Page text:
Developers and engineering teams are under increasing pressure to release higher quality software faster. Continuous testing has proven to be central to these efforts as it helps eliminate bottlenecks and ensures that automated testing is a constant throughout the development process, not an exercise relegated to the "last mile." The value of automated testing is more evident than ever before, with nearly half the respondents reporting that management is fully committed to automated testing and with plans to increase spending, according to the recent Sauce Labs Testing Trends for 2018 report ...
DevOps experts — analysts and consultants, users and the top vendors — offer thoughtful, insightful, and sometimes controversial predictions on how DevOps and related technologies will evolve and impact business in 2018. Part 2 covers DevOps, BizDevOps, NoOps, and more.
Start with 2018 DevOps Predictions - Part 1
ENTERPRISES GET SERIOUS ABOUT DEVOPS
2018 will be the year that enterprises really get serious about adopting DevOps for a number of reasons. First, market competition is requiring businesses, from startups to well-established enterprises, to move faster to stay relevant. Second, developers now expect enterprises to adopt the latest DevOps best practices, tools and processes because they are used to working within these workflows. And lastly, businesses are more open to adopting technologies even before they reach version 1.0, as is the case with many DevOps releases.
VP of Developer Marketing, Akamai
DevOps is a must for the business: development velocity or bust. DevOps represents a way to not only deliver digital services faster, but also to do it more efficiently, and better engage the engineering and operations talent of the team. To achieve the velocity, quality and business impact promised with DevOps, organizations will continue to adopt new staffing approaches and new technologies that empower teams and enable agility. Having a handle on DevOps initiatives will be a differentiator for executives. As board level conversations center around speed and competitiveness, being able to point to successful implementations of DevOps initiatives and having data to demonstrate their impact will be key.
SVP and GM of IT Markets, Splunk
DEVOPS FAILURES MAKE HEADLINES
After years of hype and positive coverage, we will see a number of high profile examples of "DevOps failures" that will have two parallel effects: In some organizations, there will be a chill and a re-assessment of the initial excitement. Organizations that are more forward thinking, however, will look to these failures as learning experiences, and will take more seriously both the changes in culture and process, as well as the requirements on underlying platforms and software architectures required to benefit from DevOps. Vendors that can work with their customers across this full spectrum of needs, stand to benefit.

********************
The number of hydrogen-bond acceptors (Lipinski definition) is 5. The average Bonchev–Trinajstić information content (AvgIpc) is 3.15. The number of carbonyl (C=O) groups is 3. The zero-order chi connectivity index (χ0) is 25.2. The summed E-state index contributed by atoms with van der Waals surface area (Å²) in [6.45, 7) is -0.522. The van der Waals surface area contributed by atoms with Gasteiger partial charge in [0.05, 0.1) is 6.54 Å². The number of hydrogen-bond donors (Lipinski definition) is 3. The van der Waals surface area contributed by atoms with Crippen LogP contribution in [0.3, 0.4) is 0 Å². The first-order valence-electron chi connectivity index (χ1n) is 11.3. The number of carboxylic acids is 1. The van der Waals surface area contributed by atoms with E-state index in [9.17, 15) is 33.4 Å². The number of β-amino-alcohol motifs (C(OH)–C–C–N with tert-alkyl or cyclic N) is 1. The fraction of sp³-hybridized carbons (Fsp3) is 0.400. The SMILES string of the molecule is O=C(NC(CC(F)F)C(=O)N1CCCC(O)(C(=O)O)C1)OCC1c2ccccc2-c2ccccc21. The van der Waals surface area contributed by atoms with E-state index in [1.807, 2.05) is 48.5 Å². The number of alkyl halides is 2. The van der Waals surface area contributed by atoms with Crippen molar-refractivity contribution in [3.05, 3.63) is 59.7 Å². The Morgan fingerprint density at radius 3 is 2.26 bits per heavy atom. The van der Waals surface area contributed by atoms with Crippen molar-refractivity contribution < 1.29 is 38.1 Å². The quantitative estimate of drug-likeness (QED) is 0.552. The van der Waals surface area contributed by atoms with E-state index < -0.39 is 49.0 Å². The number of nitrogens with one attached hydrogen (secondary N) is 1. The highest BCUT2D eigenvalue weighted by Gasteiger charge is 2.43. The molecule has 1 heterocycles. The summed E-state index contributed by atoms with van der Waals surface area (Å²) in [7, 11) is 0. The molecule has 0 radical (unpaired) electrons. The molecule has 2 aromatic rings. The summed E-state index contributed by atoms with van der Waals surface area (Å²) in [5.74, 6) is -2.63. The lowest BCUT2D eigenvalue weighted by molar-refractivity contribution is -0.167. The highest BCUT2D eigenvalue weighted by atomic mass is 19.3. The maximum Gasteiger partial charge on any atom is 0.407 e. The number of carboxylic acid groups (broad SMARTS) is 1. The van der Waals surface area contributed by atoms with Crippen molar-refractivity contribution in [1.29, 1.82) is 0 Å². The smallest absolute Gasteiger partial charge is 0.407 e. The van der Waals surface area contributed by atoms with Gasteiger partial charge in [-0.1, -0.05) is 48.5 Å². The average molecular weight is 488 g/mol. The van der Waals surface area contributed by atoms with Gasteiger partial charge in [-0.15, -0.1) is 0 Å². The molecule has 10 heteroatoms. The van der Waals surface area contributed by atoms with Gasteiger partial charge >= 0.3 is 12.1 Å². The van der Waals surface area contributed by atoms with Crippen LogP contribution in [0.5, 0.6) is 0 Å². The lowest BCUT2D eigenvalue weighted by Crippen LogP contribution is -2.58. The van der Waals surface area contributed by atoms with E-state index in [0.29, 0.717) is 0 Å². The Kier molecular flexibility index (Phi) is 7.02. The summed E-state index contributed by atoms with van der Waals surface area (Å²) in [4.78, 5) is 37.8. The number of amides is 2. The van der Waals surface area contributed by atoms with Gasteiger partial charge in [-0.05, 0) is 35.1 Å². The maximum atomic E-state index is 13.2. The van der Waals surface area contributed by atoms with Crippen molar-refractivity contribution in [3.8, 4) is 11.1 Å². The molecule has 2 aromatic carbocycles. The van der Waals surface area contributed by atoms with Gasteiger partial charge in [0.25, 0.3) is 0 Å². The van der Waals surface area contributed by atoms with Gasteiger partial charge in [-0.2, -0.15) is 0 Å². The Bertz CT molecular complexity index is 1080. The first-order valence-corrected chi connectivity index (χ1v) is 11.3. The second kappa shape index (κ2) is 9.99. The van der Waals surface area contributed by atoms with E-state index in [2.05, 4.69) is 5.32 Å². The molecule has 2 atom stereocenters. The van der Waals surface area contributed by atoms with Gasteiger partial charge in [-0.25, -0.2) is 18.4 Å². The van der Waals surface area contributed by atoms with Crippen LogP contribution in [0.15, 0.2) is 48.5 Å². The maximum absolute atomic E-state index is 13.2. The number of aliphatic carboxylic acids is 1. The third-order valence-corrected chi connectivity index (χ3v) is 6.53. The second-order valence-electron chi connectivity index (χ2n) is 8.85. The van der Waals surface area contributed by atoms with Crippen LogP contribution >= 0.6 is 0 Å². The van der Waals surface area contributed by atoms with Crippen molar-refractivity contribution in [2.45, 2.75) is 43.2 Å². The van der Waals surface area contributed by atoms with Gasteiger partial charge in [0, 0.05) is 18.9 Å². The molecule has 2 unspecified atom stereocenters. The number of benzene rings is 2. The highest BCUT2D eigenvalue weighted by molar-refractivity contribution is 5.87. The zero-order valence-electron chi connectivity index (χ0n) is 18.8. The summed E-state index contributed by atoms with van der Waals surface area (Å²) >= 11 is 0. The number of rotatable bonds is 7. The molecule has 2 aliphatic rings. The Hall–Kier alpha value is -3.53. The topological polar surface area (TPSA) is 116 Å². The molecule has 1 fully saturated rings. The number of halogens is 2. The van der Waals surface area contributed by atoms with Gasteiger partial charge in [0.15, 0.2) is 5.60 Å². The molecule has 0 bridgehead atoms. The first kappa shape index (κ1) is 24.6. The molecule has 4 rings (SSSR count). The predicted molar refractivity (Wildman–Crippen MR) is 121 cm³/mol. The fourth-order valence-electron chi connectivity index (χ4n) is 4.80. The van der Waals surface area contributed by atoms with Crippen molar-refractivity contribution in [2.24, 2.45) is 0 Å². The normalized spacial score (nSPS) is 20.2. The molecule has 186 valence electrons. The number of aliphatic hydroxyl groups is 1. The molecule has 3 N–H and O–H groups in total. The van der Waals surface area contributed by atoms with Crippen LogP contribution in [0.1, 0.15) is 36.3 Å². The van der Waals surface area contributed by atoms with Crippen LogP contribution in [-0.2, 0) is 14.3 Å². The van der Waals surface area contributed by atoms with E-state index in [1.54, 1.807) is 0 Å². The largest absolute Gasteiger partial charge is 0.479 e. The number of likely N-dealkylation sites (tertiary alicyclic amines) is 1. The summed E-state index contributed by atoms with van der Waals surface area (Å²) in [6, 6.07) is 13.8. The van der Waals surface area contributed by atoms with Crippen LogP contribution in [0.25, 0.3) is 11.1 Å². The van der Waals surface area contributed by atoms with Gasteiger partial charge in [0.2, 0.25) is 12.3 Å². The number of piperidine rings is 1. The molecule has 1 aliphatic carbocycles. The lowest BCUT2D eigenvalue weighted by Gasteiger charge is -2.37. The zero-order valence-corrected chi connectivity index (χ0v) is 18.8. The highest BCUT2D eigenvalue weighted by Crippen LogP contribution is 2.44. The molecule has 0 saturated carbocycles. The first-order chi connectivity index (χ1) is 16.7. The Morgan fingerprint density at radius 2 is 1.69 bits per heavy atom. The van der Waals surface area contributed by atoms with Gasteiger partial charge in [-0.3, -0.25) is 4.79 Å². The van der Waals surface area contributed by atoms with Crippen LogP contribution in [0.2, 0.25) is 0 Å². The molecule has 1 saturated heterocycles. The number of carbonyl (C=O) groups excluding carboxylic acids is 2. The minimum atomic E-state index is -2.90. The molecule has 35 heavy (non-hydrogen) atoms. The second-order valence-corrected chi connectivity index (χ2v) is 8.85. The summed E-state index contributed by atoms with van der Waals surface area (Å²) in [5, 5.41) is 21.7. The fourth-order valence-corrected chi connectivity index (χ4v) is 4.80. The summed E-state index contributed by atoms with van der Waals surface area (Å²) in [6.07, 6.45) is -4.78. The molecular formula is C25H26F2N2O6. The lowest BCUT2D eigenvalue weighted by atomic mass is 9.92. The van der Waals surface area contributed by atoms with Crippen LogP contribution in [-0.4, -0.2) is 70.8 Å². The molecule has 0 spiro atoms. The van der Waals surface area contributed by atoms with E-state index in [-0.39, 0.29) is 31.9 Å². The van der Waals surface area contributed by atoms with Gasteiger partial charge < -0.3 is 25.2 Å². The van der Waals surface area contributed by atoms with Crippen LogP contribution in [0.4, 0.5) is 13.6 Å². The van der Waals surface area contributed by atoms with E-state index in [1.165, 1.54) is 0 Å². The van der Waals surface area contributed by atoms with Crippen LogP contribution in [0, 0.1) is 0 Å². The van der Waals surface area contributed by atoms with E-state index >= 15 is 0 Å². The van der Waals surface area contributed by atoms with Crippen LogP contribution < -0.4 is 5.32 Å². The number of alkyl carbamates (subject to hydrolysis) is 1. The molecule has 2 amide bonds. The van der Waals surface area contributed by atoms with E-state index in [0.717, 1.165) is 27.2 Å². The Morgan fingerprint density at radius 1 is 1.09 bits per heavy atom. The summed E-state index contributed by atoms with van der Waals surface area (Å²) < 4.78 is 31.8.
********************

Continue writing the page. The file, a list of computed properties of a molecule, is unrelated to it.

Senior Director, Portfolio Strategy, Red Hat
Misuse and misunderstanding of DevOps will increase in 2018 and become mainstream causing a backlash of those who created and drive the true meaning of a collaborative work culture and open ecosystem. This will become increasingly problematic as vendors wash their wares increasingly with this term.
VP of Market Development and Insights, AppDynamics
BizDevOps isn't new, but 2018 is the year we'll see it start to pick up mainstream adoption. It won't be a "hey we're doing this now," but rather a natural step in the evolution of DevOps. Trends and technology come and go, but the last 15+ years have taught us that aligning with and incorporating the business is always good practice. For IT requests that originate from the business, incorporating business users into the process, establishing a habit of continuous feedback and improvement, is a great way to ensure that the focus stays on delivering business value.
BizDevOps or Business Focused Development will gain mainstream adoption as as the Global Data Protection Act comes to fruition in May of 2018. US and foreign companies will scramble to redesign their DevOps practices to include Privacy by Design, Visibility Across Hybrid Clouds, and focus on Business Agility. Cost, Compliance and Agility will be the 3 pillars of success that will be measured early and often to reduce fines, impact on brand, and employee productivity.
Author and Strategist, iSpeak Cloud
In 2018, the proliferation of DevOps into the business will start where more business owners will become part of the team.
DEVOPS FOCUS ON VALUE
There will be a shift in terms of how people think of DevOps itself. DevOps has generally meant the process of speeding up the delivery of software, but I think more organizations are realizing that it's all about delivering the value of your product/service to the end user. It's as simple as that.
DevOps Evangelist, VictorOps
DEVOPS REPLACED BY NO-OPS
DevOps is in the process of going mainstream. Advanced automation is simplifying infrastructure deployment. The next step is for application developers to deploy directly to production without operations involvement.
NO-OPS NOT HAPPENING
"NoOps" will no longer be a thing as infrastructure and operations/run teams become more involved in the development aspects of the software engineering and take back the Ops.
Cloud Enablement and Continuous Delivery, Barclaycard
DEVOPS MOVES OUTSIDE IT
The days of DevOps being tied to specific IT technologies like containers and microservices are coming to an end. In 2018, DevOps will rapidly move outside of IT and be about building and deploying services in an agile manner for the entire enterprise. Enterprises need to move fast and efficiently – "if you build it, you operate it" – will be a mantra heard across all departments.
Read 2018 DevOps Predictions - Part 3, covering DevOps tools and teams.